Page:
Nowadays there is a big hype about IoT devices and it’s not surprising. Many creative project and business idea is based on this new technology, the opportunity is limitless. I also had a good project idea – to design a battery operated motion sensor device.
First I started to think on system level, and later on I have realized that as always, the power supply circuit is one of the most critical part of the design. A battery operated IoT device has to have low power consumption and because of this reason, a DC-DC converter is almost always the best choice. I defined a few criteria and after that I started to search for the most suitable DC-DC converter chip for my project.
The winner was the Texas Instruments TPS63050 DC-DC Buck-Boost converter IC:
- It is a Buck-Boost converter with 1 A switches and with an input voltage range from 2.5 V to 5.5 V. This means I can use different battery types for generating the required 3.3 V system rail. It operates in Buck mode if I use a 3.6V Lithium thionyl chloride battery or it will operate in Boost mode in the case of two alkaline battery in series. This gives me a huge flexibility and the coolest thing is that it provides a seamless transition from Buck to Boost or from Boost to Buck operation.
- The device has an efficiency > 90% in Boost Mode and > 95% in Buck Mode. No question, these are industry leading numbers. With the “Automatic Power Save Mode” feature and its low quiescent current (< 60 μA) I was able to further optimize the power consumption of my IoT device and extend the battery life.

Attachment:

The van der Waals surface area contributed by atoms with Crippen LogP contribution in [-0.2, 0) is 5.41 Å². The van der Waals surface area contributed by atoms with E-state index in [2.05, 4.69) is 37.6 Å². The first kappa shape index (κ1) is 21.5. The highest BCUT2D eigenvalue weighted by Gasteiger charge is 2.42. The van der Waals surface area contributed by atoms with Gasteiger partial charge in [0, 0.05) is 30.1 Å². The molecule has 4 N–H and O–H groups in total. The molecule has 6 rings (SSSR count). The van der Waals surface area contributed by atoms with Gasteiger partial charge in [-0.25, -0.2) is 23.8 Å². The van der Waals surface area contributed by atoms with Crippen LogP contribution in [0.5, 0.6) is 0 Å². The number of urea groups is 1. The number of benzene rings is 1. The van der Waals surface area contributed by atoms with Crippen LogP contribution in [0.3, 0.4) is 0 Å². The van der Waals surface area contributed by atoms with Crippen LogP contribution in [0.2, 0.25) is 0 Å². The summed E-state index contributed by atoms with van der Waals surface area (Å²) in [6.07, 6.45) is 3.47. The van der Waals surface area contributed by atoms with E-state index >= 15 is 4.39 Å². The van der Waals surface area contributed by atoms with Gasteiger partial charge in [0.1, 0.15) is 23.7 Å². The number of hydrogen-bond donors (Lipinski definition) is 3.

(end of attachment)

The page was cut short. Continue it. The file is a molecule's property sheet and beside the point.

- This converter IC is available in a 2.5mm x 2.5mm 12-pin HotRod™ QFN package which was good news for me, because my plan was to build a prototype with a single soldering iron without a hot air station. With a magnifier and a little patience it is possible to hand solder these QFN packages.
During the design phase I strictly followed the datasheet and the reference design provided by TI. The quality of the TI datasheets are amazing. I was able to find all the required information to finish the schematic and the PCB design. After assembling my first prototype it started to work for the first time. I was completely satisfied.
Here is my final schematic:
Of course every design can be fine-tuned. This requires the right tools and the right knowledge on power supply design topic. If I could win a Fundamentals of Power Supply Design book written by Robert A. Mammano, I could dive more deeply into this topic, and design more sophisticated power supplies for my next projects.